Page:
the question my father and I attempted to answer, and in the process came up with five universal principles.
First Principle: Collect something you're passionate about
There's really only one good reason to start a collection -- it gives you pleasure. Something about the objects you're seeking out provide a joy that just isn't met otherwise.
So what does that mean? Well, it's no accident that many collectors are interested in objects from their past. Take the area of toy trains, for example. The average collector seems to be a 60-year old male. The hottest items? Toy trains manufactured in the early 1960's, when that average collector was 10-13 years old.
For the average collector, trains from that period have special meaning. They may conjure up pleasant associations from years past (and since most toy trains of the period were commonly used as Christmas decorations, that feeling of nostalgia can be especially strong). They may be the toys that the collector wanted but never had as a child, and so to get that special train provides a feeling of accomplishment.
Whatever the reason, for the toy train collector, there's more to their hobby than just accumulating objects of plastic and metal.
That should be true of whatever you decide to collect. A book collector I know tells me that, while he's primarily interested in the author and the story, there's something about the smell of old paper that conjures up fond memories for him.
A coin collector friend likes to contemplate the history of the Roman coins he owned. Where had they been? How many hands did they pass through? How did they end up where he found them?
And remember collections don't have to be about old things, or even valuable things. If a particular group of objects strikes your fancy, then that's fine. I knew someone who collected novelty salt-and-pepper shakers and seldom paid more than a few dollars for any set. While the items weren't (and still aren't) worth much, it doesn't matter. She had fun collecting them, and that was really the point.
Remember: it's your collection. Perhaps you like post-modernist fine art. Or maybe your taste runs more towards bobble-heads. Doesn't matter. Your collection only has to speak to you.
Corollary: Collect for fun, not profit.
Even a casual Internet search will turn up lots of posts talking about the value of "collectibles." But there's a reason why the stories about old, presumably valueless items found to be worth thousands keeps turning up. Because it's still such a rare occurrence that it's newsworthy.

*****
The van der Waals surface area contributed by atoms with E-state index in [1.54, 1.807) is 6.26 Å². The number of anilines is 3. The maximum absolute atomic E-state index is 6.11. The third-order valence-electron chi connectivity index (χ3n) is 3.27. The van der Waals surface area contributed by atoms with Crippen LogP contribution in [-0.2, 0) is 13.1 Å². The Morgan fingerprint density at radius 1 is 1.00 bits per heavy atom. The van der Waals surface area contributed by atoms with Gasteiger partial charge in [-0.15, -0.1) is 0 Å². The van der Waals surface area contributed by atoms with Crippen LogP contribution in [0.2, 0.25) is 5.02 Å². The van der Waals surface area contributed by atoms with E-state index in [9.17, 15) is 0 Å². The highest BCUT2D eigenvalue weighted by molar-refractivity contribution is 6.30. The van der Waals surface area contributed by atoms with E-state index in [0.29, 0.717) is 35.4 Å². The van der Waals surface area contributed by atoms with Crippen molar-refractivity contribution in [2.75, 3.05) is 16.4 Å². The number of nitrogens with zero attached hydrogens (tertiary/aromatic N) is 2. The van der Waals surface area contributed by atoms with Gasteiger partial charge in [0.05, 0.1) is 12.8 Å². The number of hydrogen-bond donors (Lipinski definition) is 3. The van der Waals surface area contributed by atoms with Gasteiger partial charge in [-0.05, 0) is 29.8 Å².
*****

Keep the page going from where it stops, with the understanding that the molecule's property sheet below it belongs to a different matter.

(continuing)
Make sure you read those stories carefully. What you'll discover is that these highly valued items are exceptional in some fashion. Sure, that first appearance of Superman in Action Comics #1 is said to be worth $310,000. But don't expect to collect comics and then sell them off to fund a comfortable retirement!
Let's look at that value again. The estimated top value of Action #1 is $350,000. That means the price it can get when the comic's in impeccable condition. Damaged covers, missing pages, etc. significantly lower the value. However Action Comics #2 is valued at around $20,000 (first appearance of Superman is historically important - the second, not so much). And there's a further fall off with issue number 3, 4, and so on.
When Action Comics #1 came out in 1939, the concept of collecting comic books wasn't really formed -- many were folded up and jammed into back pockets, passed around among friends, read and reread to tatters. At the time comic books were regarded as cheap juvenile ephemera, and often discarded. Quite a few ended up recycled in World War II paper drives.
Out of a print run of about 200,000, less than 100 copies of Action #1 are known to exist. So it's very unlikely you'll find a copy in your attic. And of those copies, only a handful can command top dollar. Further, that $350,000 is an auction estimate. If all the major collectors are at the same auction and if they get into a bidding war, the comic might fetch that amount.
But Action #1 is an unusual comic. It's both rare and historically important. Millions of comics have been published, and many of them aren't especially desirable -- even in mint condition. Most of the comics you're likely to run across won't be worth a fraction of Action #1. A clean copy of Career Girl Romances #1 from 1965? Perhaps three or four dollars -- if you can find a buyer.
So while the idea of finding a stack of old comics in the attic and selling each one for hundreds of thousands of dollars might seem like an attractive business model, that's not likely to happen.
Collecting things for the primary purpose of selling them at a profit isn't a hobby -- it's a business. And as any antique dealer can tell you, it's a labor-intensive business at that. Tracking down items to buy, maintaining the books, making sure you have enough operating capital, monitoring the market, selling at shows and auctions -- it's work. So unless your hobby is running a commercial operation, it's best to stick to collecting for enjoyment.
One other thing -- most collectible markets are even more volatile than the stock market. If buying and selling is your thing, you'll probably do better as a day trader.
Next: Narrowing the focus.